Catching Up with The Salt Vampire, Sandra Gimpel
It all started 50 years ago today, September 8, 1966. Star Trek: The Original Series officially kicked off not with “The Cage” and not even with “Where No Man Has Gone Before.” Rather, the first episode fans saw that night was… “The Man Trap.” It’s neither the best nor the worst Star Trek episode, but everyone remembers the monster, the M-113 Creature, a/k/a The Salt Vampire. That creepy thing scared the hell out of people and it holds up today, thanks to the handiwork of Wah Chang and William Ware Theiss, and the performance of the person inside the costume, namely Sandra Gimpel.
An actress, dancer and stuntwoman, Gimpel brought the character to vivid life. Intriguingly, “The Man Trap” did not mark her first Trek work; she’d played one of the veiny Talosians in the rejected pilot, “The Cage.” Gimpel went on to a long career in Hollywood as a stunt person and stunt coordinator, breaking plenty of ground for women along the way. She’ll turn 77 on September 17, but only recently ended a long run doubling Cloris Leachman on Raising Hope, and she’s still working, having just wrapped a movie in which she’s acting. StarTrek.com sat down with the vivacious Gimpel for an interview over breakfast during the recent Star Trek Las Vegas event. She discussed her Trek experiences and brought us up to speed on her life today. Here’s what she had to say…
What are you up to these days?
What's life like? I gotta tell you, it's great. I'm still working, thank the Lord. And still falling out of buildings and doing stunts. And as long as I keep going to the gym, the doctor said I’m fine. [LAUGHTER]
Do you have kids, grandkids?
I have a daughter. No grandkids. She's not married. She's a grown-up. And the funny part is, is that she was with somebody for quite a while, and then she broke up with him and bought a house about four blocks from me. And it worked out really nice.
Go all the way back. How, when, and why did you get into stunt work?
I was a dancer. And in Los Angeles, there was a place called Pacific Ocean Park. It had a Westinghouse Show, and I was dancing in the Westinghouse Show. I auditioned for West Side Story and got the job as a Jet, and Westinghouse wouldn't let me out of my contract. So I finished my contract and auditioned for The Pleasure of His Company, with Fred Astaire. Edith Head was picking the girls, and I got picked. Got in the business. I did 15 pictures with Elvis Presley as a dancer. And then Central Casting was actually sending people out. They had stunt coordinators, but Central would send you out for little acting things.
Star Trek happened with the Talosians. They sent me out on that because they knew I could handle costume work and stuff, from dancing. I got the job as a Talosian, in the original pilot, "The Cage." Star Trek then knew I could handle costumes, so they called me back to be the salt monster. They said, "Can you fall down?" I went, "Sure!" So I did the hit against the wall. After that, I started doing Lost in Space. Paul Stader, who was the stunt coordinator on that show, said, "You could come to double Billy Mumy and do his stunts, if you go to the gym three days a week. I will teach you how to do stunts." And I went, "Cool!" I did the show for two years, the last two seasons, and never stopped.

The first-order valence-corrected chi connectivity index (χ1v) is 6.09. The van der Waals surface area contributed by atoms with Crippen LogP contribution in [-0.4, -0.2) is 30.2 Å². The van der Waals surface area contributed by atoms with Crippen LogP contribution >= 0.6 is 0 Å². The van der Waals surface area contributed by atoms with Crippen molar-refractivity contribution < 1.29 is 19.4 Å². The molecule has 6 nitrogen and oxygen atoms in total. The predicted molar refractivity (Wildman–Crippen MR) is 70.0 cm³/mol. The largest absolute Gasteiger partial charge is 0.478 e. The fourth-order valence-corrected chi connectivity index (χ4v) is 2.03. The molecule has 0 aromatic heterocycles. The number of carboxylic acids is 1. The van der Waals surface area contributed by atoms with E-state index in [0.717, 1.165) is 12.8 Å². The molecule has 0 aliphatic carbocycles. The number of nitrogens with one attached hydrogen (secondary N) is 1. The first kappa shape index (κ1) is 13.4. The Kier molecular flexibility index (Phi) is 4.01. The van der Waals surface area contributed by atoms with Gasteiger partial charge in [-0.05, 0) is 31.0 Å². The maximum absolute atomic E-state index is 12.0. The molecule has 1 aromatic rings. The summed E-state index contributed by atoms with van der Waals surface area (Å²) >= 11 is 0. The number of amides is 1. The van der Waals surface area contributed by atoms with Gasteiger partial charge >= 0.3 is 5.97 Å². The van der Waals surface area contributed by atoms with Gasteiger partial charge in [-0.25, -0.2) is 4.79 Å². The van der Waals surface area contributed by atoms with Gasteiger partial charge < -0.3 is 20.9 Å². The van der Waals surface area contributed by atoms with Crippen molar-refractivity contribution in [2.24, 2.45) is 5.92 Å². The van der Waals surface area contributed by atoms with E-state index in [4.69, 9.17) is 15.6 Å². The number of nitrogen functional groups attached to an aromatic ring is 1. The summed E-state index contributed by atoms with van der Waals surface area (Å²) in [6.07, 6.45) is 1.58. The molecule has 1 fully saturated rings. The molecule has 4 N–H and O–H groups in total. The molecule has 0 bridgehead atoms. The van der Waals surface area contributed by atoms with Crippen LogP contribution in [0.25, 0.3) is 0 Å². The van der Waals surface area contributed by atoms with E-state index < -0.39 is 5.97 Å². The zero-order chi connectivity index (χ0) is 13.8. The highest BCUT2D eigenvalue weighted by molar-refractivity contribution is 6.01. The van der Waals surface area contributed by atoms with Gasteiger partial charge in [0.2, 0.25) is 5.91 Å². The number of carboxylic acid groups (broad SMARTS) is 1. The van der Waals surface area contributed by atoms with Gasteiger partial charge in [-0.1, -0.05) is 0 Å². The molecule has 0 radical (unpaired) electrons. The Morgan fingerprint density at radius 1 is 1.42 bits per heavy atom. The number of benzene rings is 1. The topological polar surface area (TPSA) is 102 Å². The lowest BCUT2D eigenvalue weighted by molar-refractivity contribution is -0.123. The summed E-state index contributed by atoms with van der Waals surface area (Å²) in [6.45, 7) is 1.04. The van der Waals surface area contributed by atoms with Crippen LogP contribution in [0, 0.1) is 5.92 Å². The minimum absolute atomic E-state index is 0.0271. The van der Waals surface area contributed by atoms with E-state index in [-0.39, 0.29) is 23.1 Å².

What is the hallmark of a good stunt? Is it that the audience absolutely believes it's the person who it's supposed to be, versus you?
Absolutely. You definitely want to be that person. For example, I doubled Cloris Leachman on Raising Hope the whole time. You cannot tell the difference between me and Cloris, because I watched how she walked, I watched her movements, and the directors were cracking me up because they were going, "Oh my God, you got her movements down perfect." So the fact that I had to sit in the table and then fall backwards in a chair, or whatever, it was the main part of me leading up to it, so they could cut her to me, so it looks seamless. And being safe, that's the other the other hallmark of a good stunt.
How many female stunt people were there when you were starting out? You broke a lot of ground…
I broke a lot of ground. There were not very many. You know, Jeannie Epper. The Epper family is big in stunts and always has been. They were working. There were other girls that worked. But I worked a lot. There was nobody short, so I doubled every kid in town. I doubled little boys, I doubled little girls. Then I was really lucky, because the guys took me under their wing and taught me. There were people like Mickey Gilbert, who's an old time stuntman. One thing he taught me was, “You check all your rigging. You make sure everything's safe. If you're not happy with something, open your mouth. Watch how other people do other rigging stuff, even if you're not involved. And ask questions.” I did all of that, and it saved my life a couple of times. Today, a lot of the kids think, "Oh, well, that's easy. I can go do that." And it's dangerous. You know? The stupidest little things can come up and bite you.
Stunt people often feel the effects of their life of work later on in life. You're walking beautifully. You seem like you're in great shape. How have you avoided that downside?